The first playoff appearance of the Cohen-era Mets was far from a success. Let's hope there are many opportunities ahead to get it right.
The World Series matchup is set and, once again, I'm left without a team to root for. I've always envied fans who can shift allegiances in the postseason. For myself, choosing between two teams I dislike is as satisfying as choosing between a colonoscopy and a root canal. I'll just take none of the above, thank you.
I can't help it. I'm Italian. Holding grudges is in my blood. I've loathed the Astros since the mid-80s, long before any cheating scandals. Meanwhile, just thinking about pulling for the Phillies gives me dry heaves. I'll still watch the World Series, of course — mostly because I know that baseball is coming to an end, and I'll spend the winter months missing it. But if not caring who wins takes all of the pressure off of watching, it takes all of the real fun away, too.
While I can't help but keep an eye on how the 2022 baseball playoffs resolve, most of my attention is already looking ahead, where perhaps a future Mets team can sustain a playoff run deeper than 3 games and relieve me of the burden of trying to care what happens to another team. 2023 will be our next opportunity. However, given the substantial player turnover likely to take place this offseason, there's significant uncertainty about whether the Mets will be back in the playoffs next season. Matching what was accomplished this year will be an extremely difficult task.
Putting aside my deep disappointment with the way the Mets staggered to the finish line in 2022, it was indeed a remarkable season. Following a 2021 campaign where Mets fans helplessly watched their team disintegrate in August and September, ending up with only 77 wins, 2022 was quite an upgrade. Sure, those bad weekends against the Braves and Padres at the end really killed the good vibes, but a 24-win improvement is still an achievement. But all the current free agents mean that, rather than fine-tuning their roster, Billy Eppler's front office will have to recreate a winner on the fly.
As you probably know, owner Steve Cohen has tasked Billy Eppler's front office with keeping the team competitive in the here and now while building a farm system that can sustain winning for more than the typical Metsian season or two. I'm on board with this approach. In my opinion, the best chance the New York Mets have of winning the title that has eluded the franchise for 36 years is to make regular appearances in the MLB playoffs. Cohen's Mets famously hope to emulate the Los Angeles Dodgers, who have made the playoffs every season since 2013, winning 3 NL pennants and the 2020 World Series in the process.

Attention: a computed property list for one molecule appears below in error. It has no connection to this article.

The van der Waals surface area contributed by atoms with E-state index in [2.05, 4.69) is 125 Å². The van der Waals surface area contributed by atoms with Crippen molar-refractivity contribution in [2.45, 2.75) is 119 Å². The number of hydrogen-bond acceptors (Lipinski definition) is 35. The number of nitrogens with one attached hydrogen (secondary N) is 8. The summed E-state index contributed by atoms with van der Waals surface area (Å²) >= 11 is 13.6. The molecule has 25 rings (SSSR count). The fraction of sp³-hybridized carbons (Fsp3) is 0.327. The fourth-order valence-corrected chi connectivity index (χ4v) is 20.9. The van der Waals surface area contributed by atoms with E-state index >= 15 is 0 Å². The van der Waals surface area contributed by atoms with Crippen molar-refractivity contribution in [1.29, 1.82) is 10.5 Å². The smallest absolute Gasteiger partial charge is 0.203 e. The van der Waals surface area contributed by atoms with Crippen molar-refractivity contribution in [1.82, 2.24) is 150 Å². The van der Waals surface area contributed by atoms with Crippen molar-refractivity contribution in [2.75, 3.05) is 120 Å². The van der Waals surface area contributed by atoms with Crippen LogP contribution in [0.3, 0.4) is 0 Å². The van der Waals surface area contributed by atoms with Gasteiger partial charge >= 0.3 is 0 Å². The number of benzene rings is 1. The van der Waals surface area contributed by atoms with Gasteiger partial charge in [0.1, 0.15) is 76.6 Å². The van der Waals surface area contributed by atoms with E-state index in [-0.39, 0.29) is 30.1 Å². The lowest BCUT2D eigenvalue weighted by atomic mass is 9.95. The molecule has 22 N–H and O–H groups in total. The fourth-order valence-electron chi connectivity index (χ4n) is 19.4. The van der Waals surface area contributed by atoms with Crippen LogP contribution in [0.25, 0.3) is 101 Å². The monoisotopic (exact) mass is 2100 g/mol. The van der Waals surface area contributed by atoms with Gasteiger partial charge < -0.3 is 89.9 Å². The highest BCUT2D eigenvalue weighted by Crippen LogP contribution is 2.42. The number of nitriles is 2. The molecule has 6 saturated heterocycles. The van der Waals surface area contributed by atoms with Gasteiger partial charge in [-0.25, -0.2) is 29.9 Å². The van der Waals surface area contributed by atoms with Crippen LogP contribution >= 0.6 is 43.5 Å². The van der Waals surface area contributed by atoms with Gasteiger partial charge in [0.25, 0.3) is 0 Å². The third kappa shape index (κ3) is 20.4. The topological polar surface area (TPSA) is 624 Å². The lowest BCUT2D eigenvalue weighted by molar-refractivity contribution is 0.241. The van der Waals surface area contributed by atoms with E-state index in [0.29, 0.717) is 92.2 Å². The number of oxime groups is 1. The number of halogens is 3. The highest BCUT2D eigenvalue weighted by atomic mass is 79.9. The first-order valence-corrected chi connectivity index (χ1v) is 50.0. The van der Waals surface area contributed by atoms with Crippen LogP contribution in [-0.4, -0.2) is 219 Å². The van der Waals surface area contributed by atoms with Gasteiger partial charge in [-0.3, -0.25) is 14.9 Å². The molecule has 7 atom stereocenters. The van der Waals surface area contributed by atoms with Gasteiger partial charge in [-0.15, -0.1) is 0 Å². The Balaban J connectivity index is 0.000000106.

Emulating that success is not an easy goal. In those 9 full seasons in that span, not counting the 60-game pandemic year, the Dodgers have averaged 98.7 wins per season. They've won over 100 games in 4 of the last 5 full seasons. In the last 3 non-abbreviated campaigns the Dodgers have won 106, 106, and 111 games. Thanks to their success, Los Angeles picks late in the Amateur Draft year after year. They have also paid penalties in the draft and in the international signings, yet the Dodgers consistently maintain one of the best farm systems in baseball.
I know some will argue that LA's failure to win more than one championship in this stretch is somehow indicative of some flaw in their operations. Personally, I believe it has more to do with luck
and the tendency of a tournament format to reward the hottest team rather than the best one. But, no matter how you slice it. there's no denying that what the Dodgers have achieved in the past decade is pretty amazing.
The Mets are only in the early stages of trying to create their own success story. Their farm system is not viewed as at all deep in prospects. This notably hindered them at the trade deadline, and will make it more difficult to trade for some talent this offseason — which I believe will be crucial if they hope to get at least a bit younger heading into next season. Continuing this season's success while continuing to create that dream farm system will again require threading the needle between the goal of sustainability and addressing their immediate need to put together a roster good enough to make the playoffs. It won't at all be easy turning the Mets into an eastern version of the Dodgers.
There was a piece in the New York Times
by Tyler Kepner a couple of weeks ago that I read with some interest. It was on Andrew Friedman, who has been LA's President of Baseball Operations since 2014. Friedman has been the guiding force throughout LA's run of greatness. In the piece, Kepner quoted Friedman on the balancing act of competing in the present while continuing to build for the future: